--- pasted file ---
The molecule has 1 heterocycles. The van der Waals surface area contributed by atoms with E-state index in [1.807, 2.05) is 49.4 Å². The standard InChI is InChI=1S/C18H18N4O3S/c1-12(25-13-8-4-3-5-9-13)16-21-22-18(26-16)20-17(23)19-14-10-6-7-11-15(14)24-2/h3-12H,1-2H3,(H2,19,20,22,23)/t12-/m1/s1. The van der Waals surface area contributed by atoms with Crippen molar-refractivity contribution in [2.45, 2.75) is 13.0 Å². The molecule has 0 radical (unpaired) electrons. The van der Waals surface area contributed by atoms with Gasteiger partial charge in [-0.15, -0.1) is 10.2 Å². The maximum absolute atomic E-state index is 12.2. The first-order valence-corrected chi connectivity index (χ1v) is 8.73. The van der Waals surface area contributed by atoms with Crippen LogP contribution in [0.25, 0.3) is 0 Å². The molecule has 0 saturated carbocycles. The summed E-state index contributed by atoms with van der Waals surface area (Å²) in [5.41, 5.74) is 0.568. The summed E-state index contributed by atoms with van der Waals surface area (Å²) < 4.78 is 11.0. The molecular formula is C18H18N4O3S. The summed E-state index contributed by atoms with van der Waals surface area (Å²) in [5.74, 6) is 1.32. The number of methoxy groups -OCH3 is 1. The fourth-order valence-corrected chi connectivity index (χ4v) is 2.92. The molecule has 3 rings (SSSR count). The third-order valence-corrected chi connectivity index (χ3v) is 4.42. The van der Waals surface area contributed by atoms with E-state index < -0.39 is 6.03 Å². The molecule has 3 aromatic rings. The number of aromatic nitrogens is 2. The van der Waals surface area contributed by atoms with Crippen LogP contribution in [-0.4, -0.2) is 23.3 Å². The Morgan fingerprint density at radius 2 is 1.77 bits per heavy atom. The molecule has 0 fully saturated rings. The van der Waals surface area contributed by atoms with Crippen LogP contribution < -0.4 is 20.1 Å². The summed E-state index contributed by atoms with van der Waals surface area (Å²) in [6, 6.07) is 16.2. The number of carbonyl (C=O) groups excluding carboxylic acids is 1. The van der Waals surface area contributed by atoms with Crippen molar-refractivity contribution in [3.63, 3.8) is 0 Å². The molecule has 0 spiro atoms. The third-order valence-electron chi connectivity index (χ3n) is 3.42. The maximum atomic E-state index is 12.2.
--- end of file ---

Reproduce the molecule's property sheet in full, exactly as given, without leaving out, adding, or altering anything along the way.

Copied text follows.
The molecule has 1 heterocycles. The van der Waals surface area contributed by atoms with E-state index in [1.807, 2.05) is 49.4 Å². The standard InChI is InChI=1S/C18H18N4O3S/c1-12(25-13-8-4-3-5-9-13)16-21-22-18(26-16)20-17(23)19-14-10-6-7-11-15(14)24-2/h3-12H,1-2H3,(H2,19,20,22,23)/t12-/m1/s1. The van der Waals surface area contributed by atoms with Crippen molar-refractivity contribution in [2.45, 2.75) is 13.0 Å². The molecule has 0 radical (unpaired) electrons. The van der Waals surface area contributed by atoms with Gasteiger partial charge in [-0.15, -0.1) is 10.2 Å². The maximum absolute atomic E-state index is 12.2. The first-order valence-corrected chi connectivity index (χ1v) is 8.73. The van der Waals surface area contributed by atoms with Crippen LogP contribution in [0.25, 0.3) is 0 Å². The molecule has 0 saturated carbocycles. The summed E-state index contributed by atoms with van der Waals surface area (Å²) in [5.41, 5.74) is 0.568. The summed E-state index contributed by atoms with van der Waals surface area (Å²) < 4.78 is 11.0. The molecular formula is C18H18N4O3S. The summed E-state index contributed by atoms with van der Waals surface area (Å²) in [5.74, 6) is 1.32. The number of methoxy groups -OCH3 is 1. The fourth-order valence-corrected chi connectivity index (χ4v) is 2.92. The molecule has 3 rings (SSSR count). The third-order valence-corrected chi connectivity index (χ3v) is 4.42. The van der Waals surface area contributed by atoms with E-state index < -0.39 is 6.03 Å². The molecule has 3 aromatic rings. The number of aromatic nitrogens is 2. The van der Waals surface area contributed by atoms with Crippen LogP contribution in [-0.4, -0.2) is 23.3 Å². The Morgan fingerprint density at radius 2 is 1.77 bits per heavy atom. The molecule has 0 fully saturated rings. The van der Waals surface area contributed by atoms with Crippen LogP contribution < -0.4 is 20.1 Å². The summed E-state index contributed by atoms with van der Waals surface area (Å²) in [6, 6.07) is 16.2. The number of carbonyl (C=O) groups excluding carboxylic acids is 1. The van der Waals surface area contributed by atoms with Crippen molar-refractivity contribution in [3.63, 3.8) is 0 Å². The molecule has 0 spiro atoms. The third-order valence-electron chi connectivity index (χ3n) is 3.42. The maximum atomic E-state index is 12.2.